Do you believe art drives social change? Venita Griffin does, and as director of marking and communications for the Community Renewal Society, she found herself in a position to act on this belief. CRS publishes the Chicago Reporter, which this year sponsored the first ever John A. McDermott Documentary Film Competition. It was her idea.
The good news is that Griffin and Alysia Tate, editor and publisher of the Reporter, say there will be a McDermott competition next year, and hopefully many more to come. The bad news is that the first time out, the competition ended in something of a shambles. The winners feel rooked because their film won't be shown as expected on WTTW's Image Union, and the producer of Image Union wishes his program weren't getting blamed for breaking a promise he says it never made in the first place.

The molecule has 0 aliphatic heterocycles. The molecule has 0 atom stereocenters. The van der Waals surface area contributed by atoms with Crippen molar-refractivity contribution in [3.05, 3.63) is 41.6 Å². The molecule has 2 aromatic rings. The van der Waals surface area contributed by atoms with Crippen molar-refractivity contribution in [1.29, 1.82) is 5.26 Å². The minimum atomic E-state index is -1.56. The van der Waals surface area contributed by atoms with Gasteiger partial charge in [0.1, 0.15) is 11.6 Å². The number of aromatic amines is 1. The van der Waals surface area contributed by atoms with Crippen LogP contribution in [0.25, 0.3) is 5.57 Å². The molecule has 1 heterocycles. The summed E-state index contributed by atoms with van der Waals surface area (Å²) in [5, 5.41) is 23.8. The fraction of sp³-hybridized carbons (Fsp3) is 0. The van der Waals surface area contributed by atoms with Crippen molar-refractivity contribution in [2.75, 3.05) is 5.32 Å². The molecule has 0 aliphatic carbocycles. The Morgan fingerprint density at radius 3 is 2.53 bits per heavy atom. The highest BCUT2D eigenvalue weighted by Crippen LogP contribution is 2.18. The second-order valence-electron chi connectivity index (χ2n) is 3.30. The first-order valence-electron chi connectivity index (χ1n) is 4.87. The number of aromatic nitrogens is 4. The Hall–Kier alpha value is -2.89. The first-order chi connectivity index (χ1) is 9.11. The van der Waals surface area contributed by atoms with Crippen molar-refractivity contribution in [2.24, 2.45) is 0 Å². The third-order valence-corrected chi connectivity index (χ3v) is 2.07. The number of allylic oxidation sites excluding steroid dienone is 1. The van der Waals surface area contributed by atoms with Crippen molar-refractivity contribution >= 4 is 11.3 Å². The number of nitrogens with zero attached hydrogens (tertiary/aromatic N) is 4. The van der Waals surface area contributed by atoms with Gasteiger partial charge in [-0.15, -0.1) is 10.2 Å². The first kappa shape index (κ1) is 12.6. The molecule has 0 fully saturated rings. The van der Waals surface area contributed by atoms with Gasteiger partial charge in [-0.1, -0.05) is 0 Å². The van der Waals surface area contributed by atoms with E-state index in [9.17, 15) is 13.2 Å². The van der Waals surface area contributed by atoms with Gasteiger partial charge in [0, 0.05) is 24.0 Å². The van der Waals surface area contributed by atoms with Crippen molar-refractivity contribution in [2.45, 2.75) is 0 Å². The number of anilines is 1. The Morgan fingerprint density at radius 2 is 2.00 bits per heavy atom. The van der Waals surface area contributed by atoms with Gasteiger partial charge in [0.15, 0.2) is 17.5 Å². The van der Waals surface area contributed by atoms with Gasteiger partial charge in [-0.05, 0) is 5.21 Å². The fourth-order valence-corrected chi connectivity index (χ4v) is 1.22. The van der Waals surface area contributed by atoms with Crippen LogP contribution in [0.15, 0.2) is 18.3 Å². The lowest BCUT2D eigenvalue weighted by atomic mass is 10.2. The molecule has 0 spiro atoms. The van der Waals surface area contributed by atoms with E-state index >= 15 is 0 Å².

The late John McDermott founded the Reporter some 30 years ago to explore issues related to race and poverty that the mainstream press wasn't paying enough attention to. More agenda driven today than it was when it simply laid out grim facts for a city that wasn't eager to hear them, the Reporter put out a call last April for films that examined "racial and economic disparities." This criterion would be loosely applied, and so would another, that the entries "should not exceed 15 minutes."
The call for entries promised a public screening of the top three entries. Moreover, it said, "one winning entry will be aired during WTTW11 Chicago's Image Union."
On October 14 Beyondmedia Education, a production house that focuses on marginalized women, got an e-mail from Griffin that began, "Congratulations." Turning a Corner, a Beyondmedia documentary on prostitution in Chicago, had won the McDermott. There'd be a screening and panel discussion October 19 at the Cultural Center and other screenings at "several venues" to be determined.